The most beautiful experience we can have is the mysterious. It is the fundamental emotion which stands at the cradle of true art and true science. Whoever does not know it and can no longer wonder, no longer marvel, is as good as dead, and his eyes are dimmed.
A reader pointed out in yesterday’s blogpost about dreams that Albert Einstein used to hold a rock in his hand when he fell asleep. The rock would fall loudly to the ground and wake him so he could immediately write down his problem solving unconscious thoughts while he still remembered. Salvador Dali had a similar method called “slumber with a key”. The surreal artist sat upright in a chair holding a key as he dozed. When the key hit a spatoon below, it clanged loudly. The Spaniard, with the trademark mustache, described this as one of his 50 secrets of magic craftsmanship.
I know a local magician who has devised his own technique for capturing images in his lucid dreams. I say magician, but 67-year old Frank Lewis is also an artist, scientist, inventor and writer. Those are recent titles since he started referring to himself as "The Dreamist" Raised in the Bronx, Lewis worked as a scientist in chemistry labs in the sixties. In the seventies, he ran his family’s gourmet cheese shop and fondue restaurant in the Village. He spent another two decades raising kids, working as an indoor air quality environmental engineer and a serial entrepreneur in the field of nutrition, health and wellness.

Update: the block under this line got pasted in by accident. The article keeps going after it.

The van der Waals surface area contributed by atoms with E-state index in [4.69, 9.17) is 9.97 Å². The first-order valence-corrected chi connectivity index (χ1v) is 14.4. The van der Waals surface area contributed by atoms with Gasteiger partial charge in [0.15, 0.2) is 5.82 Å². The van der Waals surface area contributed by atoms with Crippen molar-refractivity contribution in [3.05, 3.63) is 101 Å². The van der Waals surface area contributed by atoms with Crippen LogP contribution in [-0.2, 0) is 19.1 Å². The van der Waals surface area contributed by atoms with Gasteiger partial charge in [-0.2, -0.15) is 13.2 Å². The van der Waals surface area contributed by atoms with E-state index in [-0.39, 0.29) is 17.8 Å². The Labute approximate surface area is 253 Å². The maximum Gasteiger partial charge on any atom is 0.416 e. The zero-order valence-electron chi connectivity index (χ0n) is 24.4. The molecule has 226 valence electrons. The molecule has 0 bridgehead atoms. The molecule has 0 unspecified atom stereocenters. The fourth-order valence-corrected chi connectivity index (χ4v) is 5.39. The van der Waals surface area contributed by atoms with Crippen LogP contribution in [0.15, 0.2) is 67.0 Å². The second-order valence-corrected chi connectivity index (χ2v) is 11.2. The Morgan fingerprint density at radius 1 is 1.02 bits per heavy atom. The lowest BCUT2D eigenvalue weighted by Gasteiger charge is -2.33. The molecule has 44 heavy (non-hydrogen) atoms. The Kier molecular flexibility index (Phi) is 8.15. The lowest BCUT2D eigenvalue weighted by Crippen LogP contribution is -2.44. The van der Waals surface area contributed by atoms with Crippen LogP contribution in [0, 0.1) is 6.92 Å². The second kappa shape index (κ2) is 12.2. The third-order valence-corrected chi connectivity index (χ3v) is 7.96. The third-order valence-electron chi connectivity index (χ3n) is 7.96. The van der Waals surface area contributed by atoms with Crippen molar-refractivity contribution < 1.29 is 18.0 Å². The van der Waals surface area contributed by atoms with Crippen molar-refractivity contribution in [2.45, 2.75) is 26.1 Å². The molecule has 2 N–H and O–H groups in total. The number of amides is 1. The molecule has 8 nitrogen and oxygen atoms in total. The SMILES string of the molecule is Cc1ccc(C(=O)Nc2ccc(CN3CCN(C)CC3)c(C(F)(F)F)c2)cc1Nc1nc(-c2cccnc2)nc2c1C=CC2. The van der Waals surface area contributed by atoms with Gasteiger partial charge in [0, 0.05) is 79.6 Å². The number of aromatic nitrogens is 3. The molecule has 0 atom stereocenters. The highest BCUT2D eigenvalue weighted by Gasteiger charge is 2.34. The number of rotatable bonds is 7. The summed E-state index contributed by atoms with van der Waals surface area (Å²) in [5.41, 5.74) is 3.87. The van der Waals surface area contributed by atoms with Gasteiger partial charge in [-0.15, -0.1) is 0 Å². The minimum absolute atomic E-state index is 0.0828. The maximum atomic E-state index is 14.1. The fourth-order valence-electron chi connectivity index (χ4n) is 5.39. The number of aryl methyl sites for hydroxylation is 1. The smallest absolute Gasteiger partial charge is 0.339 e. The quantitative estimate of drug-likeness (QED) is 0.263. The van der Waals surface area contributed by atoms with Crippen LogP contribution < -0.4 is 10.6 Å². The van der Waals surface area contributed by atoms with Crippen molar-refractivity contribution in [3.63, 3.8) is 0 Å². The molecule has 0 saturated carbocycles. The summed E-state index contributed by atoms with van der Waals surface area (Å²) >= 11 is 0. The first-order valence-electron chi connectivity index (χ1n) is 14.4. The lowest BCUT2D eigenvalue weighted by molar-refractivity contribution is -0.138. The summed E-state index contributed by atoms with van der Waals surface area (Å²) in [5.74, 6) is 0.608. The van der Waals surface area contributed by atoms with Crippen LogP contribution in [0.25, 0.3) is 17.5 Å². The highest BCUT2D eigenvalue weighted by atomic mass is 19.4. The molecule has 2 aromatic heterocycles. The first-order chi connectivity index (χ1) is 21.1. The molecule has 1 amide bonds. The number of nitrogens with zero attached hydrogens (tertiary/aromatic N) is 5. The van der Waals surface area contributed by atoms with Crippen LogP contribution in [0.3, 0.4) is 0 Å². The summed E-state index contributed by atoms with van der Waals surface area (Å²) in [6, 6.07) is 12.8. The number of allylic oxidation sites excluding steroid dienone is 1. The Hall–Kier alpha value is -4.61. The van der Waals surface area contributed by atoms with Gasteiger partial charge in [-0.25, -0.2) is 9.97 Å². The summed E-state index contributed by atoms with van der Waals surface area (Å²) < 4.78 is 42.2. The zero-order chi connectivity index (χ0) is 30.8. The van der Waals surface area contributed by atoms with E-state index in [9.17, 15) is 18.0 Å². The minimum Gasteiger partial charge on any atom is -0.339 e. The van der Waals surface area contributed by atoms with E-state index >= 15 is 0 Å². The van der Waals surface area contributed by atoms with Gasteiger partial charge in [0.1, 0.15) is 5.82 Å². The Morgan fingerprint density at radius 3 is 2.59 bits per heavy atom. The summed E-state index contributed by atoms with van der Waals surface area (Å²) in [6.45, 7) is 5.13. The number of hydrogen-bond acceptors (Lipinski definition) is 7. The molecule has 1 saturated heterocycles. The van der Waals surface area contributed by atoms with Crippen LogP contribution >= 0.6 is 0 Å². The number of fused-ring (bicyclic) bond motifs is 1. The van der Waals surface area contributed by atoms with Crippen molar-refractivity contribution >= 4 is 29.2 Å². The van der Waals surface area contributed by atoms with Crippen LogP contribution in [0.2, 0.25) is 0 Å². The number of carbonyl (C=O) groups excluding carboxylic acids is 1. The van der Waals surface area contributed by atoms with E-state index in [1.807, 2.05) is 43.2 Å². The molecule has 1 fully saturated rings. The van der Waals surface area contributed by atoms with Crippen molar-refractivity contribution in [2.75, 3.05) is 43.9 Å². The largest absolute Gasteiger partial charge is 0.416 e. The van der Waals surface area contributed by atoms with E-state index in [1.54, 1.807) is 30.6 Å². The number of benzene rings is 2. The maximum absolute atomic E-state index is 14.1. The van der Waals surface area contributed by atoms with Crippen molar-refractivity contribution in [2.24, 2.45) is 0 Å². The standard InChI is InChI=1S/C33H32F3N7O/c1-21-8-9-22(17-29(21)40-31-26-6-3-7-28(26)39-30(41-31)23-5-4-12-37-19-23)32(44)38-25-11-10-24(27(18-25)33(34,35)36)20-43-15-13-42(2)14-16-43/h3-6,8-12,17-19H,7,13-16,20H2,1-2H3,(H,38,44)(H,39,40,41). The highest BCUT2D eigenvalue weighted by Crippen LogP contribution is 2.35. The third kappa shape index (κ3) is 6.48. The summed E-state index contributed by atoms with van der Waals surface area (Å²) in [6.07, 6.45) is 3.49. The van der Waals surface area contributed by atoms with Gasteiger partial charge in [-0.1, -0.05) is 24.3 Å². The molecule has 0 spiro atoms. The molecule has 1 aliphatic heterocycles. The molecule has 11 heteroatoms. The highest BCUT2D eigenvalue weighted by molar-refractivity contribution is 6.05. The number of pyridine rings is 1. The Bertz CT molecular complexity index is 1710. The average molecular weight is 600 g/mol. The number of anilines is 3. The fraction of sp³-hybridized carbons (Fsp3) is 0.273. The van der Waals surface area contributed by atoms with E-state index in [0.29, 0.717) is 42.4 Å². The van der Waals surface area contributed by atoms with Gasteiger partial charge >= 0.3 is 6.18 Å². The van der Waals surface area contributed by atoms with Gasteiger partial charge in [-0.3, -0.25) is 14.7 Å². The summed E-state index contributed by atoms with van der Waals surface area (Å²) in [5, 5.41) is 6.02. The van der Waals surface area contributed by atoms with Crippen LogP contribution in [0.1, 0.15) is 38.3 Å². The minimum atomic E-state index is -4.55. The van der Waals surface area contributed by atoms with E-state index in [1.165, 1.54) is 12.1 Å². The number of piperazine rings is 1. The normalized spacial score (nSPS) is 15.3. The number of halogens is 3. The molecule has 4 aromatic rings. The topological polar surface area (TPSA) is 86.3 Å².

Lewis remembers as a child having continuous dreams. In other words, picking up the next night where he left off the night before in his unfolding story. In college, he reconnected with that childlike ability to stay aware and direct his dreams when he participated in an NYU study on sensory deprivation. As a test subject, he would be immersed in salt water tank with no light or sound. While that sounds terrifying to me, he believes the life experience helped shape what he is doing today.
“It gave me the understanding that there is more to the world than what you see. There is a whole world going on inside your head.” Lewis added.
While he always doodled for fun, he didn’t get serious about art until 2004 when he stopped working to earn a living and started working as a passion.
“I don’t see a difference between being an artist and a scientist. They are both the search for truth and beauty.” The Renaissance man explains.
So how does Lewis search for truth and beauty? He rests in a zero gravity recliner, wears headsets and an eye mask and attaches a stylus to his finger which is resting on a drawing pad attached to his left wrist. Unlike Einstein or Dali, he doesn’t wake himself up. He actually draws while sleeping. His finger contraption moving similarly to a Ouiji board. Check out his Gallery, if I didn’t know him so well, I would be skeptical that these could be done in your sleep.
"Anything you want can happen."